Retail bears brunt of sluggish first half of 2018 with 20 profit warnings

26 July 2018 5 min. read
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The number of profit warnings by FTSE-listed retailers has doubled since the same period of 2017, while the UK economy as a whole has seen profit warnings hit a seven year high. The dramatic rise has seen the number of top retailers flagging concerns in the first half of the year at a seven year high, as the sector continues to be plagued by rising costs and subdued spending.

Big Four firm EY has released data revealing that the British economy has endured a turbulent opening to 2018. There were a total of 131 profit warnings in the first half of 2018, thanks to a sharp rise in the second quarter. Q2 saw 58 profit warnings, and while this was down from 73 in Q1, Q2 is the quarter which traditionally sees the lowest number of retail profit warnings. That it represents a significant climb from the 45 seen in 2017’s second quarter will undoubtedly be a cause for concern, as many companies face an uphill struggle to recover in the second half of a sluggish 2018 – particularly in the retail sector.

Number of profit warnings by quarter

This continues a 2017 of two halves for the UK. The British economy grew faster than forecasted, and UK quoted companies issued 276 profit warnings, the lowest total since 2013, something reflected in the lowest number of retail store closures in seven years. However, after mid-summer, the market saw an increase in restructurings and profit warnings that reflected a rise in cost and demand pressures building across a significant portion of the economy, thanks to Brexit and wage stagnation, among other challenges.

Retail feels pinch

According to EY, the number of profit warnings by FTSE-listed retailers has doubled over the past year, as the sector has been acutely hit by rising costs and subdued spending. This has seen 20 profit warnings in the sector during the first half of 2018, double those issued at the same time in 2017 – which eventually saw 24 for the whole year. Indeed, these alarming figures are snaking toward more than 40% of FTSE retailers issuing profit warnings – which has not been the case since the 2008 financial crisis, despite the double-dip recession of 2011.

Percentage of FTSE General Retailers and UK listed companies issuing a profit warning

A number of well-known retailers have issued profit warnings in 2018, including Debenhams, Moss Bros, Carpetright and Card Factory. On top of this, there has been a spike in retail administrations and restructurings, with a growing number of firms opting to use a Company Voluntary Arrangement (CVA) to close stores, and preserve broader brands. Non-listed retailers such as New Look and House of Fraser have also used CVAs, leading to thousands of job losses. Such a process must be approved by landlords, who have been expressing anger at the high number of CVAs taking place in the sector, particularly in the case of House of Fraser.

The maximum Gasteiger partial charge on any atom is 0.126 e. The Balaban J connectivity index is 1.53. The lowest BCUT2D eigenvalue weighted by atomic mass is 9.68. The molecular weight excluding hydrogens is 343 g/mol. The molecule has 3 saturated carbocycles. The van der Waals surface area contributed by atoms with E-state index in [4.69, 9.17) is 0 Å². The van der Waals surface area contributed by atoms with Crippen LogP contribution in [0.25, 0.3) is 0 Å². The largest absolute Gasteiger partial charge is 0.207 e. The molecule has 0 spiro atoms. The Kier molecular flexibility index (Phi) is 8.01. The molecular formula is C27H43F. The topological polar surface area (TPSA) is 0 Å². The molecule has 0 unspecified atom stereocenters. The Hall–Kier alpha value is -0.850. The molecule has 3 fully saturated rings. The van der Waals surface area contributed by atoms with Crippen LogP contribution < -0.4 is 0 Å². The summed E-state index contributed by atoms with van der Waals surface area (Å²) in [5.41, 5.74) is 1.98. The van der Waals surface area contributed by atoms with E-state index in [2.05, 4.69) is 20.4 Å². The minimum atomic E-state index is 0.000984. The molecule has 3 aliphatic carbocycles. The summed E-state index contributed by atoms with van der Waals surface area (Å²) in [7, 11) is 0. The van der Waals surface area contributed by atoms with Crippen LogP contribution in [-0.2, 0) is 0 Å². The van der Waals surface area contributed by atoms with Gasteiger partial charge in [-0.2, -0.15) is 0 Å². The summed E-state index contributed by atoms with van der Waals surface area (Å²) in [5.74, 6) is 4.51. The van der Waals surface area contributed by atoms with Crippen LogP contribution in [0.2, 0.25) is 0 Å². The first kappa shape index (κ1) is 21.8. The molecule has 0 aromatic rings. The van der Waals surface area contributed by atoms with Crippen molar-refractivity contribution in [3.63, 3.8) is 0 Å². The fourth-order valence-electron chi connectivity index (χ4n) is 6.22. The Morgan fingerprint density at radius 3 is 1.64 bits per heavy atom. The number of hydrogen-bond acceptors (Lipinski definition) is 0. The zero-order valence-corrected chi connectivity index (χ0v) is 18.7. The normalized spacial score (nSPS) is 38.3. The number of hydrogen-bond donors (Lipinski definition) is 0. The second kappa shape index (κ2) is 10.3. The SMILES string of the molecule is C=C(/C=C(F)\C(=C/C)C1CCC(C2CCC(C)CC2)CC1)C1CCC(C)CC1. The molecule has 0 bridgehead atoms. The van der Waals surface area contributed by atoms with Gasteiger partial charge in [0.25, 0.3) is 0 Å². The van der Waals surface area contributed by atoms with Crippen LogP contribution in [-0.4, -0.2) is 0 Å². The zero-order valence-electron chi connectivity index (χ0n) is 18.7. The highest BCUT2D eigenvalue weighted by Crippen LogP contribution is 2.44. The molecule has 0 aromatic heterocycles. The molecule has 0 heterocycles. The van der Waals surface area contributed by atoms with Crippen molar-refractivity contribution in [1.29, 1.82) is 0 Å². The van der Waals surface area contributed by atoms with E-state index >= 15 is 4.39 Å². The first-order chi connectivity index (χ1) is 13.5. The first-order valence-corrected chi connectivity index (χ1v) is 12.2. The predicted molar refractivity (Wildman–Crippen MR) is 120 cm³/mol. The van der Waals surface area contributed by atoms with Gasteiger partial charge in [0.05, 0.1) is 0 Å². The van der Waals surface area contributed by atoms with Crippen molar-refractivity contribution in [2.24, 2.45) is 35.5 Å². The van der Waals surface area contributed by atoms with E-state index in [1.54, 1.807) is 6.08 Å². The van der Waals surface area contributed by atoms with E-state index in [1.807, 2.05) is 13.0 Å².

EY’s report said CVAs were "just one part of the solution" for distressed businesses,” before adding, "To stay in this ever-changing game, retailers will need to invest more and take more risks. But many lack the capital and wherewithal to move forward. Thus, we expect to see a continuing divergence of fortunes in 2018, especially if landlords continue to toughen their stance on CVAs. Most well-planned and structured CVAs should get approval; but landlords are starting to take a tougher stance and there are few levers left for retailers to pull. Securing funding and credit insurance look increasingly problematic."

Top 5 causes

According to EY’s analysis, five key trends are highlighted for the rise in profit warnings. The foremost of these is poor sales which are short of forecasts, something which prompted such a statement from professional services firm Capita in the spring. 36% of warnings were the result of this factor. Delayed or discontinued contracts were also cited in a number of warnings, something which is not out of the ordinary.

Top 5 reasons for profit warnings Q2 2018

A number of profit warnings were triggered by a more surprising factor, however. 14% were connected to adverse weather conditions, with the infamous ‘Beast from the East’ storms said to have offset consumer sentiment and made logistical processes a nightmare, while a sustained heat wave in the UK during the summer looks set to have put more people off attending the high street in the summer months.  

This was followed by two issues, both on 12%. Operational issues, as cited by the likes of – which failed to convert to an e-commerce platform, costing the company unsustainable sums – were joined by increasing costs and overheads, which are partially at least linked to the flagging value of the pound, making it more difficult to import and export goods for many companies in Britain.